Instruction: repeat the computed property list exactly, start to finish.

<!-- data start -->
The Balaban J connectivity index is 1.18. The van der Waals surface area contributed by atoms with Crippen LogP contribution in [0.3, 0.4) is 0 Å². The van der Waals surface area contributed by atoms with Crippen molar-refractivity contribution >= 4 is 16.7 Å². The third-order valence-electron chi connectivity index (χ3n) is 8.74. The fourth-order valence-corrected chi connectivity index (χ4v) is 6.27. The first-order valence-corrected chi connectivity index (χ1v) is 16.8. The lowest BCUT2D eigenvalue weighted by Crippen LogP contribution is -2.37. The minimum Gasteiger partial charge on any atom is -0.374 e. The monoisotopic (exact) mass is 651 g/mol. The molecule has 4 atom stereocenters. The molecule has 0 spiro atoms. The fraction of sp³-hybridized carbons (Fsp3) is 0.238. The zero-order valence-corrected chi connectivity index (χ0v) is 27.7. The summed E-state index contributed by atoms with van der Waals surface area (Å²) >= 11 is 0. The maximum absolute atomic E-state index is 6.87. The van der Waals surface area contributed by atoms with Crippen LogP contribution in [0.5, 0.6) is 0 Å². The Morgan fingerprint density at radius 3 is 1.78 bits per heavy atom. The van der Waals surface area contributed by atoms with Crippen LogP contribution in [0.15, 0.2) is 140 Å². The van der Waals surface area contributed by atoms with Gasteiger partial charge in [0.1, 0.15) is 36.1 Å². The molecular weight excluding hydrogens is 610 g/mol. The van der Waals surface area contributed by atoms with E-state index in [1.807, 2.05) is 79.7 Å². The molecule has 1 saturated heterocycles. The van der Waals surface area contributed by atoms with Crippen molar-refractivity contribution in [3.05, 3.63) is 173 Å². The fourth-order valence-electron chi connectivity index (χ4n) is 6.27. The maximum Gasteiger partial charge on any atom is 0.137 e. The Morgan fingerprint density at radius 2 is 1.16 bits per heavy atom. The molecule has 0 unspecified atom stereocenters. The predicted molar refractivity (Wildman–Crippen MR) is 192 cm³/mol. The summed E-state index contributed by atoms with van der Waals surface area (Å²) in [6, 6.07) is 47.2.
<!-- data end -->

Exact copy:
The Balaban J connectivity index is 1.18. The van der Waals surface area contributed by atoms with Crippen LogP contribution in [0.3, 0.4) is 0 Å². The van der Waals surface area contributed by atoms with Crippen molar-refractivity contribution >= 4 is 16.7 Å². The third-order valence-electron chi connectivity index (χ3n) is 8.74. The fourth-order valence-corrected chi connectivity index (χ4v) is 6.27. The first-order valence-corrected chi connectivity index (χ1v) is 16.8. The lowest BCUT2D eigenvalue weighted by Crippen LogP contribution is -2.37. The minimum Gasteiger partial charge on any atom is -0.374 e. The monoisotopic (exact) mass is 651 g/mol. The molecule has 4 atom stereocenters. The molecule has 0 spiro atoms. The fraction of sp³-hybridized carbons (Fsp3) is 0.238. The zero-order valence-corrected chi connectivity index (χ0v) is 27.7. The summed E-state index contributed by atoms with van der Waals surface area (Å²) >= 11 is 0. The maximum absolute atomic E-state index is 6.87. The van der Waals surface area contributed by atoms with Crippen LogP contribution in [0.5, 0.6) is 0 Å². The Morgan fingerprint density at radius 3 is 1.78 bits per heavy atom. The van der Waals surface area contributed by atoms with Crippen LogP contribution in [0.15, 0.2) is 140 Å². The van der Waals surface area contributed by atoms with Gasteiger partial charge in [0.1, 0.15) is 36.1 Å². The molecular weight excluding hydrogens is 610 g/mol. The van der Waals surface area contributed by atoms with E-state index in [1.807, 2.05) is 79.7 Å². The molecule has 1 saturated heterocycles. The van der Waals surface area contributed by atoms with Crippen molar-refractivity contribution in [3.05, 3.63) is 173 Å². The fourth-order valence-electron chi connectivity index (χ4n) is 6.27. The maximum Gasteiger partial charge on any atom is 0.137 e. The Morgan fingerprint density at radius 2 is 1.16 bits per heavy atom. The molecule has 0 unspecified atom stereocenters. The predicted molar refractivity (Wildman–Crippen MR) is 192 cm³/mol. The summed E-state index contributed by atoms with van der Waals surface area (Å²) in [6, 6.07) is 47.2.